Tamara St. John, Sisseton Wahpeton Oyate, South Dakota House of Representatives, District 1

Richard Marcellais, Turtle Mountain Band of Chippewa, North Dakota Senate, District 9

Heather Keeler, Yankton Sioux and Eastern Shoshone, Minnesota House of Representatives, District 4A

Christina Haswood, Navajo Nation, Kansas House of Representatives, District 10

Andrea A. Clifford, Northern Arapaho Tribe, Wyoming House of Representatives, District 33

Marvin Weatherwax Jr., Blackfeet Nation, Montana House of Representatives, District 15

Shawn L. Bordeaux, Rosebud Sioux Tribe, South Dakota House of Representatives, District 26A


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1stwarrior
Professor Guide
1  seeder  1stwarrior    4 weeks ago

As I went through this file, I am appalled at what I see. There were mistakes by the U.S. Attorney’s Office and even the judge,” Sharp said.

"In the Spirit of Crazy Horse" by Peter Matthiessen (1980, 1983, 1991) is a very in-depth review of Leonard's arrest, conviction and trial.

Sadly, the trial in its totality, has government witnesses stating, under oath, that they have no idea who killed the FBI agents - BUT - someone must pay and Leonard is/was the fall guy.

"On June 26, 1975, in the late morning, two FBI agents drove onto Indian land near Oglala, South Dakota, a small village on the Pine Ridge Reservation.  Here a shoot-out occurred in which both agents and an Indian man were killed. . . . . .The death of the agents inspired the biggest manhunt in FBI history.  Of the four men eventually indicted for the killings, ne was later released because the evidence was "weak", and two others were acquitted in July 1976 when a jury concluded that although they had fired at the agents, they had done so out of self-defense.  The fourth man, Leonard Peltier, indicted on the same charges as his companions but not tried until the following year, after extradition from Canada, was  convicted on two counts of murder in the first degree, and was sentenced to consecutive life terms in prison, although even his prosecutors would dismiss as worthless the testimony o the only person ever to claim to have witnessed his participation in the killings.  This testimony was also repudiated by the witness, who claimed to have signed her damning affidavits under duress, as part of what one court of appeals judge would refer to as "clear abuse of the investigative process by the FBI." (page xx (Introduction))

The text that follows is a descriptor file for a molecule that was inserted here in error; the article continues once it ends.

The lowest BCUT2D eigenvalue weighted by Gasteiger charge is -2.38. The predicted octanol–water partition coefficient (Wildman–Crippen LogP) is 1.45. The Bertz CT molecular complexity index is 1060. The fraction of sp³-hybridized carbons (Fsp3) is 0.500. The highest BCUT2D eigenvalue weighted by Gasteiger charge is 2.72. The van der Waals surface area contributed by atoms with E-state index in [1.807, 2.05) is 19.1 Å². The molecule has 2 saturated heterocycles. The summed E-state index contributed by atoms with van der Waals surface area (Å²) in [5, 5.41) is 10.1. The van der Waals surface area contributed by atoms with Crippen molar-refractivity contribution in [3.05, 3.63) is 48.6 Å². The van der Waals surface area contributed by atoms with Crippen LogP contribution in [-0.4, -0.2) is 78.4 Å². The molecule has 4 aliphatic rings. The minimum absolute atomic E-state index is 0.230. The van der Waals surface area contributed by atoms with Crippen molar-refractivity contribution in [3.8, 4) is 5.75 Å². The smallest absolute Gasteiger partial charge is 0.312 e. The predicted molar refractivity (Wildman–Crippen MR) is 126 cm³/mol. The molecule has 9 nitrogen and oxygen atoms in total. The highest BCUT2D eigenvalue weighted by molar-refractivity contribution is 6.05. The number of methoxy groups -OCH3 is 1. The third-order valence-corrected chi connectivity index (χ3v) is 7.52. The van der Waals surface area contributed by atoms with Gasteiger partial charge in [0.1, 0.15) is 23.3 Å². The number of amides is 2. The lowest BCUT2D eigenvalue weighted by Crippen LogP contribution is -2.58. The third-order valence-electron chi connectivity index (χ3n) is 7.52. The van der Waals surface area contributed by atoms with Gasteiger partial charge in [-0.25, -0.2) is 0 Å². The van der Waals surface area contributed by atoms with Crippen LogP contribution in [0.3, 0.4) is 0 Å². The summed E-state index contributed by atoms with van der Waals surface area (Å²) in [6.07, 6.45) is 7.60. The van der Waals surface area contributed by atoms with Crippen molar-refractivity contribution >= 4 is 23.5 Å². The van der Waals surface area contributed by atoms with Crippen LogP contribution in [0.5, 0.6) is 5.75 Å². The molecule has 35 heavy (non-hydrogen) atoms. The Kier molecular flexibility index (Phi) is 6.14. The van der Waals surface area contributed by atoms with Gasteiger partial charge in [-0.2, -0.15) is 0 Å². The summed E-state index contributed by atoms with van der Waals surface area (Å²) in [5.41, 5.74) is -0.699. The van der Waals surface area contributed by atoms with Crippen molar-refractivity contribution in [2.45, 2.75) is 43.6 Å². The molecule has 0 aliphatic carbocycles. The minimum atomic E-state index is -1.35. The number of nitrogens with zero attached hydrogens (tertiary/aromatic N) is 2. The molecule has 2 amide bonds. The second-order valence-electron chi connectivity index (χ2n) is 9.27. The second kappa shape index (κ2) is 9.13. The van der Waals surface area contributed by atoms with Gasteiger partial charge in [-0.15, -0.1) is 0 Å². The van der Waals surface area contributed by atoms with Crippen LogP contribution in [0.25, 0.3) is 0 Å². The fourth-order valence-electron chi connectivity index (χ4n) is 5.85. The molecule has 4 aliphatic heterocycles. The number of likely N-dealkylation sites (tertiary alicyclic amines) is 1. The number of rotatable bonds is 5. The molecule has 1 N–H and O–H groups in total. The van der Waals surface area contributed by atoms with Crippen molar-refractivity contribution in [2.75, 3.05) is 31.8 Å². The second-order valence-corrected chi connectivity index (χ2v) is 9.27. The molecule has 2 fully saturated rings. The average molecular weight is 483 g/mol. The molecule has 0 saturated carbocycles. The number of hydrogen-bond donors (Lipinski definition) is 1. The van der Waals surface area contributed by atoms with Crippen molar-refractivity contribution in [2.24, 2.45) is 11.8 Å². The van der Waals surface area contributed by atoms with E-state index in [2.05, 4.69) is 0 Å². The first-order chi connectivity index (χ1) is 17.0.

One of the concerns, during the trial, the prosecution brought forth the rifle they state Leonard used.  The rifle had a broken firing pin and little to no rifling in the barrel.  No way could that rifle have been used to shoot at the FBI agents.

Leonard needs to be freed from the travesty of justice that placed him in jail.

 
 
 
Split Personality
PhD Principal
1.1  Split Personality  replied to  1stwarrior @1    4 weeks ago

Hopefully, during the white people's holiday seasons when the Great White Father's traditionally issue non political unbiased

pardons and commutations,  Peltier at the very least should have his sentence commutated. 

May the 6 directions guide us all.

 
 
 
Nowhere Man
Sophomore Participates
1.2  Nowhere Man  replied to  1stwarrior @1    4 weeks ago
Leonard needs to be freed from the travesty of justice that placed him in jail.

Amen, it's way past time for this particular political conviction to be reversed...

 
 
 
Kavika
Professor Principal
2  Kavika     4 weeks ago

If anyone wants to learn about the case I would suggest they start by reading ''In The Spirit of Crazy Horse'' by Peter Matthiessen.

 

 
 
 
squiggy
Sophomore Quiet
3  squiggy    4 weeks ago

I use the Mike Brelo Government Stink Standard in government-involved shootings and it holds that any less-than-100%, rock-solid, red-handed, smoking-gun proof walks.

 
 
 
Buzz of the Orient
Professor Principal
4  Buzz of the Orient    4 weeks ago

44 years incarcerated, now 77 years old nearing the end - surely that is enough.  Let him spend what very little is left of his life to watch the sunrise and the sunset from his home with his family.  Makes me think of "Red" in the movie The Shawshank Redemption who after serving a similar term for murder was finally able to see with his own eyes that the Pacific was indeed blue.

 
 
 
JohnRussell
Professor Principal
5  JohnRussell    4 weeks ago
“We join the millions from around the world in calling for his release. We are simply asking the Bureau of Prisons to follow their own rules and release him,” said Buffalo. “Let’s do what is right. Peltier has spent 44 years in prison, and in the interests of justice and on humanitarian grounds, must be released.”

Unfortunately sometimes politicians from all parties do what is the politically expedient thing. It is easier to leave him in prison than risk a "soft on crime" charge from the right. 

Hopefully Biden will let him out.